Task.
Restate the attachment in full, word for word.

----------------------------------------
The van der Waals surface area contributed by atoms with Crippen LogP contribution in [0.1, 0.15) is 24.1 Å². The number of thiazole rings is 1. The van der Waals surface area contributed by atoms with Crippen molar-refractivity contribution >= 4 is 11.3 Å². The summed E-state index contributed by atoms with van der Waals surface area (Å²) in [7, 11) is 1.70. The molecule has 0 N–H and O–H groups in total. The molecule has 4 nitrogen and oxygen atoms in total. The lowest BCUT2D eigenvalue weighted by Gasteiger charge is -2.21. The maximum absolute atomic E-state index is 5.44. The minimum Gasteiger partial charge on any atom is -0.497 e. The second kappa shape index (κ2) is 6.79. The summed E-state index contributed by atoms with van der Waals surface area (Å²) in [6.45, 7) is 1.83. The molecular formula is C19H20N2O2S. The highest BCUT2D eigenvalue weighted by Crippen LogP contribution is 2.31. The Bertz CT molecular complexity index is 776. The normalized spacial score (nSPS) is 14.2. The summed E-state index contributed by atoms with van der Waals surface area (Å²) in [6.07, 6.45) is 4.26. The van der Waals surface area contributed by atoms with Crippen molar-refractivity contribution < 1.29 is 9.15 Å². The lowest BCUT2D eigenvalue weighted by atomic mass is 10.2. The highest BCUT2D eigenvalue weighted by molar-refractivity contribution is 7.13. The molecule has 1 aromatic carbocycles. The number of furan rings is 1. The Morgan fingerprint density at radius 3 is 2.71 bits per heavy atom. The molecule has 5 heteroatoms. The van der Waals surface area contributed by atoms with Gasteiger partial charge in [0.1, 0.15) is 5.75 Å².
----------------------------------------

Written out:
The van der Waals surface area contributed by atoms with Crippen LogP contribution in [0.1, 0.15) is 24.1 Å². The number of thiazole rings is 1. The van der Waals surface area contributed by atoms with Crippen molar-refractivity contribution >= 4 is 11.3 Å². The summed E-state index contributed by atoms with van der Waals surface area (Å²) in [7, 11) is 1.70. The molecule has 0 N–H and O–H groups in total. The molecule has 4 nitrogen and oxygen atoms in total. The lowest BCUT2D eigenvalue weighted by Gasteiger charge is -2.21. The maximum absolute atomic E-state index is 5.44. The minimum Gasteiger partial charge on any atom is -0.497 e. The second kappa shape index (κ2) is 6.79. The summed E-state index contributed by atoms with van der Waals surface area (Å²) in [6.45, 7) is 1.83. The molecular formula is C19H20N2O2S. The highest BCUT2D eigenvalue weighted by Crippen LogP contribution is 2.31. The Bertz CT molecular complexity index is 776. The normalized spacial score (nSPS) is 14.2. The summed E-state index contributed by atoms with van der Waals surface area (Å²) in [6.07, 6.45) is 4.26. The van der Waals surface area contributed by atoms with Crippen molar-refractivity contribution < 1.29 is 9.15 Å². The lowest BCUT2D eigenvalue weighted by atomic mass is 10.2. The highest BCUT2D eigenvalue weighted by molar-refractivity contribution is 7.13. The molecule has 1 aromatic carbocycles. The number of furan rings is 1. The Morgan fingerprint density at radius 3 is 2.71 bits per heavy atom. The molecule has 5 heteroatoms. The van der Waals surface area contributed by atoms with Gasteiger partial charge in [0.1, 0.15) is 5.75 Å².